Drafting Errors: Getting to Know More About Legal Malpractice

Legal Malpractice

Picture this: You’ve worked hard on a case, only to find a glaring error in a contract or legal document. This mistake could potentially sabotage your client’s position and have them questioning your competency. Even the most meticulous attorneys can make drafting errors, but when those mistakes cause significant harm to a client, it may fall under the umbrella of legal malpractice.

Drafting Errors

Drafting errors happen when there are mistakes in the creation of legal documents, such as:

  • Incorrect terms: Using language that doesn’t reflect the agreed-upon deal points, leading to disputes.
  • Poorly defined clauses: Vague or ambiguous contract language open to multiple interpretations.
  • Missing signatures: Incomplete contracts may be unenforceable.
  • Breaches of the agreement: Including contract provisions that violate state or federal laws.
  • Failure to follow state requirements: Wills and trusts must meet specific legal criteria, such as witness signatures or notarization. Errors can invalidate the document.
  • Inaccurate beneficiary designations: Incorrectly identifying beneficiaries or misrepresenting their relationships to the testator (person creating the will or trust).
  • Unclear asset distributions: Inadequate descriptions of assets or ambiguous instructions for their distribution after death.
  • Inaccurate facts: Pleadings laying out false or misleading information, jeopardising the case.
  • Unsupported legal arguments: Citing irrelevant laws or failing to build a convincing legal foundation.
  • Missed filing deadlines: Legal documents such as motions or briefs must be filed by specific dates; failing to do so can harm your case.

Drafting errors stem from various sources, including:

  • Carelessness and Inattention: Simple mistakes like typos, miscalculations, or overlooking important information can creep in when lawyers are rushed or distracted.
  • Lack of Knowledge: Attorneys who don’t fully understand the relevant area of law may draft documents with incorrect provisions or flawed legal arguments.
  • Poor Communication: Misunderstandings between lawyer and client regarding goals or instructions can lead to drafting errors in the final document.
  • Outdated Templates: Relying on old forms without updating them to reflect changes in the law is a recipe for errors.

Consequences of Drafting Errors

The consequences of drafting errors can be far-reaching and deeply damaging. A single ambiguous phrase within a contract could spark a costly lawsuit as parties clash over the document’s intended meaning. Similarly, a flawed will or trust might fail to execute the deceased’s wishes for their estate, leading to family disputes and unintended beneficiaries.

Financial losses, wasted time in litigation, and a completely compromised legal position are all within the realm of possibility when significant drafting errors occur. In the most severe cases, an attorney’s drafting errors could completely erase all the previous work done for a client, resulting in a catastrophic outcome and potentially even leading to a legal malpractice claim against the lawyer responsible.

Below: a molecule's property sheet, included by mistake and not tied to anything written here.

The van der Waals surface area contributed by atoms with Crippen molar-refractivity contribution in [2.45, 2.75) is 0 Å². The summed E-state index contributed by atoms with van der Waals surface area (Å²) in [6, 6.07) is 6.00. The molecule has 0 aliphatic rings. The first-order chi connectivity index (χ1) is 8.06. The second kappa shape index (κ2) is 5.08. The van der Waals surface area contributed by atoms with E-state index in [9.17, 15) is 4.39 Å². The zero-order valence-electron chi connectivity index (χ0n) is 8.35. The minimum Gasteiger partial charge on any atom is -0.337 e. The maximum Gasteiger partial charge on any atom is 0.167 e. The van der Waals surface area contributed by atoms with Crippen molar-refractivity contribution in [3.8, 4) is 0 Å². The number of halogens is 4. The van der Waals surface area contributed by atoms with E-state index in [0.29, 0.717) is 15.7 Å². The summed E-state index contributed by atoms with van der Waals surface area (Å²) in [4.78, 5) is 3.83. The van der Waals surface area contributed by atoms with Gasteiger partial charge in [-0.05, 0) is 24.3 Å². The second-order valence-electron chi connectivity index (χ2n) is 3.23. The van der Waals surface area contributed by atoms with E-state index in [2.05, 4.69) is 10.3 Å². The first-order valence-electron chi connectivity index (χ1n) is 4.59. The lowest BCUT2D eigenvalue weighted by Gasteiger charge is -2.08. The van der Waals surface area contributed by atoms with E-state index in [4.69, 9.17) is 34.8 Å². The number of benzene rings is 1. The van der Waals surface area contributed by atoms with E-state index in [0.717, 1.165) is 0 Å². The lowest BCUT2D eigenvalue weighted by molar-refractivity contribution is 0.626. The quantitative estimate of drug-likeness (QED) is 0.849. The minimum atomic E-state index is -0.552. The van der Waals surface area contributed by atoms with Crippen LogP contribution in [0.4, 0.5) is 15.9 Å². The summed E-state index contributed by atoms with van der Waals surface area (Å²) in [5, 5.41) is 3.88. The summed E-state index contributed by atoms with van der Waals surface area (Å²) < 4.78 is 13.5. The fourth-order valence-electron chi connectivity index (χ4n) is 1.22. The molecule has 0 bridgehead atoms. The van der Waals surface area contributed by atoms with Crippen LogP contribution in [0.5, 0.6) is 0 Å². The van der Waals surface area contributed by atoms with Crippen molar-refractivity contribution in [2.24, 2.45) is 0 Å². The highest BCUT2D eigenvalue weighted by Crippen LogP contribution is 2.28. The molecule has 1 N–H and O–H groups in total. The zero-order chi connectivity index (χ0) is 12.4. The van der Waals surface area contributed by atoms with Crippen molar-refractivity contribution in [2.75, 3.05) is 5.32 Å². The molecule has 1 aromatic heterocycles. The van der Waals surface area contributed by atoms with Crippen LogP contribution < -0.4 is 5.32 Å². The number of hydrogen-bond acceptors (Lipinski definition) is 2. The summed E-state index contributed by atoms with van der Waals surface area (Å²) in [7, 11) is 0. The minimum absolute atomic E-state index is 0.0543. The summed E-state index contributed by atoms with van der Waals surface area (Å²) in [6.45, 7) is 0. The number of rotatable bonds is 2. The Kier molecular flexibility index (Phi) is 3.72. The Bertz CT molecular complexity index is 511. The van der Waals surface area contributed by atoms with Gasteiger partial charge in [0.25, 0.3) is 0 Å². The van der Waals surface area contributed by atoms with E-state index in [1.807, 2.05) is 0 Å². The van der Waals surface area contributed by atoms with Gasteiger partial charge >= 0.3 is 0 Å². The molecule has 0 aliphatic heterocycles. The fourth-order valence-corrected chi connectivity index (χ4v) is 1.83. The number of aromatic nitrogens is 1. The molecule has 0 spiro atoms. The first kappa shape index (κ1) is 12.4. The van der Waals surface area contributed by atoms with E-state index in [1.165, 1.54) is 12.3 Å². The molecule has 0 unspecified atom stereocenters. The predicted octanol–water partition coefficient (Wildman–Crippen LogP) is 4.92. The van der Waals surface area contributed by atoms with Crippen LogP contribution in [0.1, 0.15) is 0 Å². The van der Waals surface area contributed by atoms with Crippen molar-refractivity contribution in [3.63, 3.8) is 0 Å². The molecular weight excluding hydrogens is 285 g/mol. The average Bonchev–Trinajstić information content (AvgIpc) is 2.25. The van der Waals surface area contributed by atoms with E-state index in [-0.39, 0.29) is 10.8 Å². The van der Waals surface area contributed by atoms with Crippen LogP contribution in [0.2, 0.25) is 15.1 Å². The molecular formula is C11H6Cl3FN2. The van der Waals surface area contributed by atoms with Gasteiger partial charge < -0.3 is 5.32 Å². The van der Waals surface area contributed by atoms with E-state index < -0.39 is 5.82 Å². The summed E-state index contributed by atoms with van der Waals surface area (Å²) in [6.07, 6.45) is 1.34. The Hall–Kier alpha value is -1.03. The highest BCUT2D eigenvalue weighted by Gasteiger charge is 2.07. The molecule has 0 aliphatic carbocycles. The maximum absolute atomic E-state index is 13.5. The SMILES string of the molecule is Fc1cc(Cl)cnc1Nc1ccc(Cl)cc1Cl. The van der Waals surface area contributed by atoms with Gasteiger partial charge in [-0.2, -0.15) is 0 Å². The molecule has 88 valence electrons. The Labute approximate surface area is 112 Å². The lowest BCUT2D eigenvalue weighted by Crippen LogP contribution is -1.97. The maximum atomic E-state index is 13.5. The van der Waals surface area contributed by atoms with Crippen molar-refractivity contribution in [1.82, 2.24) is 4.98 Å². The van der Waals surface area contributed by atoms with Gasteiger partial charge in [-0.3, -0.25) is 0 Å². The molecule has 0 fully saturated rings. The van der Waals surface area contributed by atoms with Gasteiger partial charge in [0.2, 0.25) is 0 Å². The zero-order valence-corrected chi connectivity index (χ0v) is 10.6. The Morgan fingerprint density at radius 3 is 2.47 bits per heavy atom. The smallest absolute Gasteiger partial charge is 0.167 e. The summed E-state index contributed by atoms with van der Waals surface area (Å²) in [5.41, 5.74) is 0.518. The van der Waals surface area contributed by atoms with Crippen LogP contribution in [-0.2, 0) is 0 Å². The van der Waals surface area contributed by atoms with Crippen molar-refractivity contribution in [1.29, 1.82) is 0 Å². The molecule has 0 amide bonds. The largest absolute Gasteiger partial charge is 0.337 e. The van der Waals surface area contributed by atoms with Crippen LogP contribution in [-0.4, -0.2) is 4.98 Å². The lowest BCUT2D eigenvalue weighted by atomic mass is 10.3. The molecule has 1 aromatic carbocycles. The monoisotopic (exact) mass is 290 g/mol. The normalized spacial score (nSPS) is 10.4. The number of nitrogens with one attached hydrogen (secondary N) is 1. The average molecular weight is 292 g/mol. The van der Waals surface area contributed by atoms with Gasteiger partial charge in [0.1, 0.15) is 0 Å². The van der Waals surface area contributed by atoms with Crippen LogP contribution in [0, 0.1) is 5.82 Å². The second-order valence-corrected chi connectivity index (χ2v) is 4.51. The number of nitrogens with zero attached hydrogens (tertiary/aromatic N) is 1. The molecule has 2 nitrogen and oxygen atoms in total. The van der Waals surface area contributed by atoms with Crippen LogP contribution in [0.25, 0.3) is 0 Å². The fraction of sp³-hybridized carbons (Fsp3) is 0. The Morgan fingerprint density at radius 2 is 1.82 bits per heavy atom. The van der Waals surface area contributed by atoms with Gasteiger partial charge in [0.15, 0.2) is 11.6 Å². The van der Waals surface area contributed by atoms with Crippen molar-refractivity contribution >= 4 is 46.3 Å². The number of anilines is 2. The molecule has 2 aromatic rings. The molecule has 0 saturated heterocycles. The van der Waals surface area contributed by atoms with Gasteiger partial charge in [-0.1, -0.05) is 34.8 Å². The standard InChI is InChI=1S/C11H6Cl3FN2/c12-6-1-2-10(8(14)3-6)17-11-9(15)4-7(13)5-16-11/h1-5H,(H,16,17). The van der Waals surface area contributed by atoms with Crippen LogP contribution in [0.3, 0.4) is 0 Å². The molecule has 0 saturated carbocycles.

Proving Legal Malpractice

To have a legal malpractice claim related to drafting errors, a client must establish:

Step 1: Attorney-Client Relationship

The first step in any legal malpractice claim is proving that you were officially the lawyer’s client. This means an agreement, whether written or verbal, existed where the lawyer agreed to provide legal services and you agreed to be their client. Evidence demonstrating this relationship can include things like fee agreements, retainer letters, email communications, bills, or even the testimony of a witness.

Step 2: Negligence

Proving the lawyer was negligent means demonstrating their actions fell below the “reasonable care” standard expected of lawyers. You must show the drafting errors wouldn’t have occurred if another competent attorney handled the case under similar circumstances. Expert testimony from another lawyer often plays a crucial role in establishing the standard of care and explaining how the lawyer’s mistakes breached their duty.

Step 3: Causation

It’s not enough to prove that the lawyer made mistakes; you must also establish that their negligence directly caused you harm. This involves the “but for” test – if it weren’t for the lawyer’s drafting errors, you wouldn’t have suffered damages. For example, if a poorly drafted contract directly led to a lawsuit that you lost, this could fulfil the causation requirement.

Step 4: Damages

Legal malpractice requires evidence of tangible harm. This typically means financial damages, such as a monetary loss from a lawsuit, fees paid in correcting the error, or lost business opportunities due to the drafting mistakes. In some cases, the harm could extend beyond pure financial loss and might include elements like damage to your reputation, emotional distress, or the loss of legal rights.

Could Your Lawyer’s Mistake Cost You? Contact Us.

Drafting errors, while potentially devastating, are not always signs of legal malpractice. However, if the consequences of the error are significant and appear to be the result of a lawyer’s carelessness, it is worthwhile to consult with a legal malpractice attorney in Houston. Understanding your rights and the intricacies of legal malpractice can help you make informed decisions.

If you believe you have been the victim of legal malpractice, don’t hesitate to seek legal advice. Contact The Kassab Law Firm for a consultation and let us help protect your rights.